ISHR’s Human Rights Defender Advocacy Programme (HRDAP) equips defenders with the knowledge and skills to make strategic use of the international human rights system. It also provides an opportunity for participants to directly engage in lobbying and advocacy activities at the UN level to effect change on the ground back home. As well as receiving training modules on all the UN human rights mechanisms from a range of experts, participants will also have the opportunity to build networks in Geneva and around the world, carry out lobbying of UN member States and UN staff, and learn from peers from a range of regions working on a range of human rights issues.

The programme brings togethers 16 committed human rights defenders from extremely different contexts and working on a wide range of areas: migrant rights; women human rights defenders in conflict, post-conflict & occupation settings; business, environment and human rights; the human rights of LGBTI persons; reclaiming civil society space and increasing protection of human rights defenders.

At the end of the training, 100% of participants were either “very satisfied” or “satisfied” with the overall programme, and they all also felt that they would be able to apply what they learnt to their own day-to-day work. ISHR will look to build upon this success in 2020.

Participants will take part in:

  1. A short online learning component, prior to face-to-face training, to enable you to consolidate your existing knowledge and develop your advocacy objectives;
  2. Intensive training in Geneva during June, to coincide with the 44th session of the Human Rights Council. The training will focus on ways to effectively use international human rights mechanisms and to influence outcomes;
  3. Specific advocacy at Human Rights Council sessions and other relevant meetings, with regular feedback and peer education to learn from the experiences, including expert input from leading human rights advocates.

This programme is directed at experienced human rights defenders in non-governmental organisations, with existing advocacy experience at the national level and some prior knowledge of the international human rights system.

In 2020, ISHR is particularly seeking applications from women human rights defenders working in conflict, post conflict and occupation settings. In addition, our work with migrant rights defenders aims to support coalitions and strategies to push back on the criminalisation of solidarity, as well as to ensure that the UN human rights mechanisms do their part to meaningfully raise the issue of migrants’ rights violations.

As we support human rights defenders across all the thematic areas, ISHR is working with these advocates to identify ways to push for safer environments at home, so that they are able to continue their vital work.

If you are interested in applying for ISHR’s training programme, please read the call for applications to check that you comply with the requirements, and apply before midnight Geneva time on 1 December 2019. The link to the online application form can be found in the call for applications. For more information, write to hrdap2020@ishr.ch.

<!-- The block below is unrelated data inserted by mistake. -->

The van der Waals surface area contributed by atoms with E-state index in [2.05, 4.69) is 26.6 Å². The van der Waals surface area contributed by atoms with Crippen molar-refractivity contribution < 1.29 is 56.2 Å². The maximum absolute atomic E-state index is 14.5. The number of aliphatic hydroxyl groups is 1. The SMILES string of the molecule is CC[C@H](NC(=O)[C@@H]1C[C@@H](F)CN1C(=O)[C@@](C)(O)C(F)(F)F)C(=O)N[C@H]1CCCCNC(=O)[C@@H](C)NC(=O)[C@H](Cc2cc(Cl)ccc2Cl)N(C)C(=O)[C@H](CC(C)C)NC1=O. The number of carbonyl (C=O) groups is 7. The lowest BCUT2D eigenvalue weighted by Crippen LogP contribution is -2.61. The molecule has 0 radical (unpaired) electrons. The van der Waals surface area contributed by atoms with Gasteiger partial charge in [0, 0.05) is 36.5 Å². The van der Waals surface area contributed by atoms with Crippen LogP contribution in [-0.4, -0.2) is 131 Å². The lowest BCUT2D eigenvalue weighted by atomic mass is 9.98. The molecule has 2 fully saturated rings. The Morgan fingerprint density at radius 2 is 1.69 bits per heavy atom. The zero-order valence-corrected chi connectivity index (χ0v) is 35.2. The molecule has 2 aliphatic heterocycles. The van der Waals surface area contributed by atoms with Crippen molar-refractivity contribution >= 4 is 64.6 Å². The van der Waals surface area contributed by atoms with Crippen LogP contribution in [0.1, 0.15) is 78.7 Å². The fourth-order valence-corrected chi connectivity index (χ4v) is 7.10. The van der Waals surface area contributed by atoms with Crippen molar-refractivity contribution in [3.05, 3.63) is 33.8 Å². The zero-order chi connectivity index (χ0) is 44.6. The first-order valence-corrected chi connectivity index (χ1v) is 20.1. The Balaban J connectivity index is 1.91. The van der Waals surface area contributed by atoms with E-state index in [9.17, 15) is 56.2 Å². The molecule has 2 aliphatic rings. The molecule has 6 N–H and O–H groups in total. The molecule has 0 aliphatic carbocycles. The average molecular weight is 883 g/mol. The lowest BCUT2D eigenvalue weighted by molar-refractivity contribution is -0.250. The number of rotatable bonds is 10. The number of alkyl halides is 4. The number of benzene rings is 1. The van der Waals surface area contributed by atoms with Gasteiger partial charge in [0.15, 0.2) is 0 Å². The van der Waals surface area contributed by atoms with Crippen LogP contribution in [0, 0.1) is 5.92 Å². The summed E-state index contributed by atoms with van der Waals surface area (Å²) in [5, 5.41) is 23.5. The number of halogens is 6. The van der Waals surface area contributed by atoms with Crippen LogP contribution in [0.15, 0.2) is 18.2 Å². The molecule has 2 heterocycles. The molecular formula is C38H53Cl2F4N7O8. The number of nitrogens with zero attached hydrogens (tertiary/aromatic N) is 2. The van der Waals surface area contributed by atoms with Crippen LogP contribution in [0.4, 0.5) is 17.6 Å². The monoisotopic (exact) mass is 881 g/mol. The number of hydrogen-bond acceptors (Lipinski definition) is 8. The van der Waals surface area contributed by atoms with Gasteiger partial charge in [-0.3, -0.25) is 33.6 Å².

https://www.ishr.ch/news/hrdap-ishr-2020-training-human-rights-defenders-apply-now-hrdap20

The NGO Forum and the 65th session of the African Commission on Human and Peoples’ Rights

October 11, 2019

The 65th Ordinary Session of the African Commission on Human and Peoples’ Rights will be held in Banjul, The Gambia from 21 October to 10 November 2019. The African Commission session will be preceded by the NGO Forum and 39th African Human Rights Book Fair, which will take place from 17 to 19 October 2019.​ The ISHR gives a preview:

What will happen during the NGO Forum and 65th ordinary session of the African Commission?

The NGO Forum

Like every year, ahead of this session of the NGO Forum, a training on advocacy particularly focused on regional and international mechanisms will be organised. This year’s training is organised by CIVICUS and will be held from 15 to 21 October 2019. It will consist of three different elements:

  • Advocacy training will be conducted by our partner in The Gambia, from 15 to 17 October
  • Participants will then attend the NGO Forum, which is held ahead of the ordinary sessions of the African Commission
  • The 65th session of the African Commission will open on 21 October and participants will have the opportunity to put the training into practice

The Forum on the Participation of NGOs in the Ordinary Sessions of the African Commission, also known as the ‘NGO Forum’ is an advocacy platform coordinated by the African Centre for Democracy and Human Rights Studies (ACDHRS) to promote advocacy, lobbying and networking among and between human rights NGOs, for the promotion and protection of human rights in Africa. The NGO Forum shares updates on the human rights situation in Africa by the African and international NGOs community with a view of identifying responses as well as adopting strategies towards the promotion and protection of human rights on the continent.

Issues such as:

  • Resilience strategies and protection of displaced human rights defenders
  • The situation of statelessness in Africa
  • The status of intersex and transgender refugees in Africa
  • The rights of internally displaced people during armed conflicts
  • The use of surveillance technologies to stifle protest, expression and privacy in Africa

The 65th ordinary session of the African Commission on Human and Peoples’ Rights

  • Panel discussions
  • The importance of civic space participation in the 2030 and 2063 agendas, 23 October, 9.30 to 11am.
  • Panel on the Protection of Human Rights Defenders with a focus on Protection Laws, 23 October, 3 to 4.30pm

During every session, special mechanisms from the African Commission present their activity report. These reports catalogue the activities and initiatives undertaken by each mechanism inter-sessionally and includes one by the Special Rapporteur on Human Rights Defenders and Focal Point on Reprisals in Africa. For the full programme, click here.